Report to headquarters at Front Royal frequently. Your intention to patrol between the mountains and the river is approved.
Very respectfully, your obedient servant,
Lieutenant-Colonel and Chief of Staff.
HDQRS. DEPARTMENT OF THE RAPPAHANNOCK,
Rectortown, Va., May 31, 1862.
Major General E. O. C. ORD,
GENERAL: The major-general commanding directs me to inform you that it is of the first importance that you and your division be at Front Royal to-night. The more readily to accomplish this, the general directs that you leave your knapsacks piled up at some railroad crossing under the charge of a guard, to be composed of a commissioned officer from each brigade and a non-commissioned officer and three privates from each regiment. These guards and the knapsacks will be take up by the train as soon as it passes the crossing.
Colonel and Chief of Staff.
WASHINGTON, May 31, 1862.
I have just returned from Harper's Ferry. The enemy has been before that place and threatening an attack for two days. Deserters report that Jackson is in command, and that in a speech made to his men in Charlestown on Monday a. m. he promised them less marching and better fare in a few days, when they would enter Maryland. It is supposed that the attack on Harper's Ferry [was abandoned from?] an apprehension of the advance of your force and General Fremont, to cut off retreat. When do you except to reach Winchester? Where is Shields?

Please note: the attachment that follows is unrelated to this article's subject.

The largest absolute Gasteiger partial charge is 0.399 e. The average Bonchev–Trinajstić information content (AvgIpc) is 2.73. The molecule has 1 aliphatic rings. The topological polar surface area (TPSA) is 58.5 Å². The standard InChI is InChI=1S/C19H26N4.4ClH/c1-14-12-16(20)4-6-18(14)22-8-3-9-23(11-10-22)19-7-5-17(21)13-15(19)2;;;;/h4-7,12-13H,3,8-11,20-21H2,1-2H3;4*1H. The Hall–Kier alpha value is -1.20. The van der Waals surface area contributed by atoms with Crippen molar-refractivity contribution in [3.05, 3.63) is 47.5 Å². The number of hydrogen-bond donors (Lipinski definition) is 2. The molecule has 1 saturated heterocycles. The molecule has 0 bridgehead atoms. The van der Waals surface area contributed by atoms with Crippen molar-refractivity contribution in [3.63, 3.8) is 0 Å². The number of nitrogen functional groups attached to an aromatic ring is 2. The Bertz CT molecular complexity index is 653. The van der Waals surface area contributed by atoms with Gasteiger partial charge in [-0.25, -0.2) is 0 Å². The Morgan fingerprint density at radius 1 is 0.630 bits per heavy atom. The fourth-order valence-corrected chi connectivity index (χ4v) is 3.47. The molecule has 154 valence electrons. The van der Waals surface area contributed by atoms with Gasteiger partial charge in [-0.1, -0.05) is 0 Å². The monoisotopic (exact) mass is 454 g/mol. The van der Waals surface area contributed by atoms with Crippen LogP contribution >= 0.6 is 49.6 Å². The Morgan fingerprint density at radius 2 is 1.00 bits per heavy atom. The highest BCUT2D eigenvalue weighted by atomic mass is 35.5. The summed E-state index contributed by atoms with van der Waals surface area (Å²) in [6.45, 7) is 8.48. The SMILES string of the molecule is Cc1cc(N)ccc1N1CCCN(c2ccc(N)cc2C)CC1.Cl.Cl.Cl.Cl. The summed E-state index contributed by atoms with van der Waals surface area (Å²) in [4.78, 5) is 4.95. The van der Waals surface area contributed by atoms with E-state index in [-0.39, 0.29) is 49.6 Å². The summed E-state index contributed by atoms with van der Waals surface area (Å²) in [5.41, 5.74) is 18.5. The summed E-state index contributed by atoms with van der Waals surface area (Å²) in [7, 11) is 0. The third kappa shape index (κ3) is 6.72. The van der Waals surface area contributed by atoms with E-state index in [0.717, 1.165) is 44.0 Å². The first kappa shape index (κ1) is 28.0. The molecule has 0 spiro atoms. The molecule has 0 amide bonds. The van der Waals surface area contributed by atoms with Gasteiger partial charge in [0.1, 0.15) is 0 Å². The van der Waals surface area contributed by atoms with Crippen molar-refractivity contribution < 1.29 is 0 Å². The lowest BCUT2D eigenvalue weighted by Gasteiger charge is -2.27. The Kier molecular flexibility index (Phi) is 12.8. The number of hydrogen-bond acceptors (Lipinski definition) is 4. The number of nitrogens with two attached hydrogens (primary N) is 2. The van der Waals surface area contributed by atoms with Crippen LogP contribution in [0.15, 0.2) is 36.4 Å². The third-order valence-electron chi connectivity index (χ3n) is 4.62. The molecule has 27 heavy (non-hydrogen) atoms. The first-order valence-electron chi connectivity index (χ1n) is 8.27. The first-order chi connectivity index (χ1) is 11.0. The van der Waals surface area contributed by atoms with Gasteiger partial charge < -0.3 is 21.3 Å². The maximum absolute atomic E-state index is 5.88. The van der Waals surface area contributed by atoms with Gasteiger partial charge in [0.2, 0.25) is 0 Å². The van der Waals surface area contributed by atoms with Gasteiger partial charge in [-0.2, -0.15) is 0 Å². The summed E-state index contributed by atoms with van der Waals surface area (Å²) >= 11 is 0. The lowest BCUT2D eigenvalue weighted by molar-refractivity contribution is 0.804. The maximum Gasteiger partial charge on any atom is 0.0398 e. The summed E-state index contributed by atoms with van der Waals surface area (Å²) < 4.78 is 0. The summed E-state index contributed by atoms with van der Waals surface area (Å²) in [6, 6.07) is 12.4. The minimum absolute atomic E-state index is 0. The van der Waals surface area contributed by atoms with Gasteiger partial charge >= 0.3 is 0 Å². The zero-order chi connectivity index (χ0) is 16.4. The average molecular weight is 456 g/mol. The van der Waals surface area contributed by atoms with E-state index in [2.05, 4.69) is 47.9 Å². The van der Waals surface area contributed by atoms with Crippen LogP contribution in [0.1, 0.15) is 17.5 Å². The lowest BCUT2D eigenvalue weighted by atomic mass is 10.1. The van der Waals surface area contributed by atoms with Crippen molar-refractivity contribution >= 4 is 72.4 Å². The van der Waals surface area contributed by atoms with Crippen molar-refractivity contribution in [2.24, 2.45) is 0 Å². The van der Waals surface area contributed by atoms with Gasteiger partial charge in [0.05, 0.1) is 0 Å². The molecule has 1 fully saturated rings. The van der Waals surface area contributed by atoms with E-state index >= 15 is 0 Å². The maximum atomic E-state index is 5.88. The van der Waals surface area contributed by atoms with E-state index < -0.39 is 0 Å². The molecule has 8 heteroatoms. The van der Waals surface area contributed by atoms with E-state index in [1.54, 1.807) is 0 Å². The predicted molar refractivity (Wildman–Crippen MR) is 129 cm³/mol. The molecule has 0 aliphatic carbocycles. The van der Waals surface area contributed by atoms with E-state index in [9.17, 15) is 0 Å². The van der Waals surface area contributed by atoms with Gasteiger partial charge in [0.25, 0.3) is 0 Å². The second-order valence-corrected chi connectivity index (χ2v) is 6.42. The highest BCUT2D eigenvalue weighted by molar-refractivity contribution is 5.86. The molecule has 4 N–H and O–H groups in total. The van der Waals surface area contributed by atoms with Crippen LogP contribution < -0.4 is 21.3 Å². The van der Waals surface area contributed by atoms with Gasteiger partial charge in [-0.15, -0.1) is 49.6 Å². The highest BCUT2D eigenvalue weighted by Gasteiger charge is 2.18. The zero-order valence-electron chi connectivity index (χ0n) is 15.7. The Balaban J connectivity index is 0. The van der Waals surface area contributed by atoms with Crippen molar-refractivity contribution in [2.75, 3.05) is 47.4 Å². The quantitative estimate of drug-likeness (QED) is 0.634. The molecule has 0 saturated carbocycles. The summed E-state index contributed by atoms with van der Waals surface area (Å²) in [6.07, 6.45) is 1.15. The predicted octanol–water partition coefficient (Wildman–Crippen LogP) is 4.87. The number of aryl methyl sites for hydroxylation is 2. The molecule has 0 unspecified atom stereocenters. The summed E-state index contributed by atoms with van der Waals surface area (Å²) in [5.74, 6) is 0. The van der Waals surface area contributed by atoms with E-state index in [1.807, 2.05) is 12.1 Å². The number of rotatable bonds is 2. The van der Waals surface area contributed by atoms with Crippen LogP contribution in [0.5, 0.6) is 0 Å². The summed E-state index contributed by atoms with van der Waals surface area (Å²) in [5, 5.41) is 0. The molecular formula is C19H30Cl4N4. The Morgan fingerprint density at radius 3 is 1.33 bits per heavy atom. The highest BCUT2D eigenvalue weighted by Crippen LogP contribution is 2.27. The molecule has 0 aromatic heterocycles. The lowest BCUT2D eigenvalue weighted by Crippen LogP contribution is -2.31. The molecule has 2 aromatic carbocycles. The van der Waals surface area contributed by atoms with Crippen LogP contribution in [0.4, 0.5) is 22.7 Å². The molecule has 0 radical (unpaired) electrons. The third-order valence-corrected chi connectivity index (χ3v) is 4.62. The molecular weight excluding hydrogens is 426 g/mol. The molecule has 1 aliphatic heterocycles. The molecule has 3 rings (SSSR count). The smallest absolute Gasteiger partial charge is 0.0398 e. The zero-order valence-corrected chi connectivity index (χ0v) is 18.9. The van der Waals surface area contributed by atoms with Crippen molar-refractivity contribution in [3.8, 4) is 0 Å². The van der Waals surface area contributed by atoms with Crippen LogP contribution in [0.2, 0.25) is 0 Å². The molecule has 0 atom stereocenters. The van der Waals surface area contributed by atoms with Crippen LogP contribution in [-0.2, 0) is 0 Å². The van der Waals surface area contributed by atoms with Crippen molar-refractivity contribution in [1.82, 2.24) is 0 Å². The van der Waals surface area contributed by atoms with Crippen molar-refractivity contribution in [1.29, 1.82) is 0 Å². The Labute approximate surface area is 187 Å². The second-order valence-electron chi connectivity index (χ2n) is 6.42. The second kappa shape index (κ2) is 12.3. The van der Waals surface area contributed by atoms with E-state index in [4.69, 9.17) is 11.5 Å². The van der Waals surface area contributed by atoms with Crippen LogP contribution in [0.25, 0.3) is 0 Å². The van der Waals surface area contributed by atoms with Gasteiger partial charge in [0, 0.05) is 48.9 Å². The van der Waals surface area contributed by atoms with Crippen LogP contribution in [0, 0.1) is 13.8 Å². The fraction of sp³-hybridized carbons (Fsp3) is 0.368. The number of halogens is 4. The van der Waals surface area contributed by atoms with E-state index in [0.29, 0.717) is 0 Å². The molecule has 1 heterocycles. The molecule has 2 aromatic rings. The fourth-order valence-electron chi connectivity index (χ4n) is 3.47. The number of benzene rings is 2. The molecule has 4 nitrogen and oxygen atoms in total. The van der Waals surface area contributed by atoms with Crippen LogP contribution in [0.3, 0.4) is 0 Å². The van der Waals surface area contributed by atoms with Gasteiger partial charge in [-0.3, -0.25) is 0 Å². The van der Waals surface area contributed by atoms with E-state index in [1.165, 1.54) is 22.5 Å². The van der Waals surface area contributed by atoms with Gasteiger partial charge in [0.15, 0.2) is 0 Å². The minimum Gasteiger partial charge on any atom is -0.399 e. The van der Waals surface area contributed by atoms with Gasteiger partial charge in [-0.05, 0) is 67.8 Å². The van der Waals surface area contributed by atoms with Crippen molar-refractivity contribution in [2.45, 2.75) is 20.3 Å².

P. H. WATSON,
Washington City, D. C., May 31, 1862.
Honorable E. M. STANTON,
Secretary of War:
SIR: I have the honor to report my return from Harper's Ferry, and that I have executed the commission with which you charged me.
Among other things to which, I deem it my duty to call your attention is the disgraceful conduct of Maulsby's Home Guards, as witnessed by myself at Harper's Ferry, early yesterday morning. On the night previous a large part of that regiment was, as I am informed, assigned to duty in the town of Harper's Ferry, to guard the ordnance, quartermaster, and commissary stores, picket the streets leading to the country and the margins of the Potomac and Shenandoah Rivers, to prevent the entrance or departure of spies, and give notice of any attempt of the enemy to cross the Shenandoah into the town.